Being an eSports commentator involves more than just describing what goes on in a video game tournament.
His career is in the eSports industry but he isn’t a professional gamer.
Youth.SG met up with full-time eSports caster Lim Lyn-Feng, the man behind the voice of Lysander Xonora, to find out what it is like to be working with the big leagues in the eSports industry.
Who: Lim Lyn-Feng, better known as “Lysander Xonora”, 25
Occupation: eSports caster
Studied: Diploma in mass communication at Ngee Ann Polytechnic
Tell us more about yourself!
Outside of eSports, I enjoy writing, filmmaking and drawing, but I don’t really have the time to dedicate myself to those hobbies because they’re very time-intensive.
How and why did you become an eSports caster?
There was a community tournament happening in Chinatown and they were searching for the next big caster in Singapore. I didn’t even plan to join it.
My friends and I were there for the amateur tournament, but we were eliminated so early that the sign-ups for the casting tournament weren’t closed yet.
I wrote down my name and the next thing I knew – I won the tournament.
I used that win to ask Beyond The Summit, a broadcasting studio and tournament organiser based in Los Angeles, if they were willing to have a Southeast Asian representative. They said yes, and that was the start of it.
Describe a typical day at work.
I don’t think there is a ‘typical day at work’.
When I have a job, I would do some research the night before. I’ll make sure I’m aware of the rundown of the event and the teams playing.
If it’s a big event with a bigger cast, I do six to eight hour shifts of casting games and doing interviews with the players in between the games.
If I have to do an opening monologue, I will write some lines and memorise and rehearse them the night before.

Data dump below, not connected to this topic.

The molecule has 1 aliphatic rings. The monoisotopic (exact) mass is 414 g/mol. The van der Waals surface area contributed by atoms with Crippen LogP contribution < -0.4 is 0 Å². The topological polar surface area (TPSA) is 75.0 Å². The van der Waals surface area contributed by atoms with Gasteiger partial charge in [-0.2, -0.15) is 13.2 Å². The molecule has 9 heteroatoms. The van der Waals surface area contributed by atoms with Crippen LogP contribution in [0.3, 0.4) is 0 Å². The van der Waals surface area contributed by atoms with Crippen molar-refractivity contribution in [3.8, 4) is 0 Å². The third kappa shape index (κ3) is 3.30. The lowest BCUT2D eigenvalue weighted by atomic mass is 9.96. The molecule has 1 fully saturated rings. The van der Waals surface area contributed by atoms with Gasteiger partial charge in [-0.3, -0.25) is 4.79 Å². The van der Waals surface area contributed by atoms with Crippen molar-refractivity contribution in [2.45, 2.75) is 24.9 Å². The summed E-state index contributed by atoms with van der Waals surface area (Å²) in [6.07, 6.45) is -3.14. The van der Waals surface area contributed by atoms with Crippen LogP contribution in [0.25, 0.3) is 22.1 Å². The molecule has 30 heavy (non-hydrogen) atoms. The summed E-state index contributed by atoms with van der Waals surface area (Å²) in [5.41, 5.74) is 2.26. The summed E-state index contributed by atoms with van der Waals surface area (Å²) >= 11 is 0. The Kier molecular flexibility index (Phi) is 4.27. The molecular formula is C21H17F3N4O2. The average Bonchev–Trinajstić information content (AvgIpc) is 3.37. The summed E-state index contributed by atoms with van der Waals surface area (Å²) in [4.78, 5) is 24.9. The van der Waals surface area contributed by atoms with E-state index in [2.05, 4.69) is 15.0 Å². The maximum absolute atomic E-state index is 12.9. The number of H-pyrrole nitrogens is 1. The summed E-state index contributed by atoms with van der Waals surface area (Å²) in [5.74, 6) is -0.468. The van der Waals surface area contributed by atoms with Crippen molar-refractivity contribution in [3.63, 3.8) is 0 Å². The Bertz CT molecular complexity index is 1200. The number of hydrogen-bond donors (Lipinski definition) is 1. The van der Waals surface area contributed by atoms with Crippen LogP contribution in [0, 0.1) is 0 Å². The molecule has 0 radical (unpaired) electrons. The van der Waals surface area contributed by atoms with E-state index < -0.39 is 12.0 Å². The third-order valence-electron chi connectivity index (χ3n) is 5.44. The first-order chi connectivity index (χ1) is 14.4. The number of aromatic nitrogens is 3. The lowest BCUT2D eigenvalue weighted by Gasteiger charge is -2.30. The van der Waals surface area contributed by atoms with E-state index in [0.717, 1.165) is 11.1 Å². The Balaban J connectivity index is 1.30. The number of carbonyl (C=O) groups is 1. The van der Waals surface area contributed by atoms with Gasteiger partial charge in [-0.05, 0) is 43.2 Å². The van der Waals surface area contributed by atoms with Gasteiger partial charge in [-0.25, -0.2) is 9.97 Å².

What are some of the memorable experiences you had as an eSports caster?
I was asked if I wanted to cast a bunch of Korean amateurs for a Defence of the Ancients 2 (DotA 2) tournament and a bunch of people who didn’t know about DotA came to play. It was such a silly game because no one knew how to play, and I decided to make fun of it.
People really liked it and I had some positive reviews on Reddit. That really helped when Valve, the developer of DotA, was looking to invite casters for their annual competition in 2014.
I got a free trip to Seattle to cast for the fourth installment of The International, a major DotA 2 tournament.
What advice would you give to youths considering a career as an eSports caster?
As a caster, you need to speak good English. On the international stage, it would be seen as unprofessional to use Singlish, slangs or colloquial speech.
You are your best product. You should want to keep improving yourself, be it on word play or how you construct your sentences.
If you want to climb the ladder in eSports, it’s important to learn how to turn the other cheek. Networking is very important, so make as few enemies as possible.
If people like you, you will definitely rise through the ranks quickly.
Educational requirements: Qualifications are not as important as having good English.
Qualities needed: You must be engaging, presentable and able to improvise on the spot.
Salary range: Basic salary range starts from S$24.70 (US$18) per game. As you work your way up, the salary increases, ranging from $30 to $60 per hour.
Working hours: You can expect to work four to six hour shifts on a high budget event and 10 to 12 hour shifts on a low budget event.
Career prospects: Rising up the ranks and getting invited to cast other game titles as well, not just DotA.
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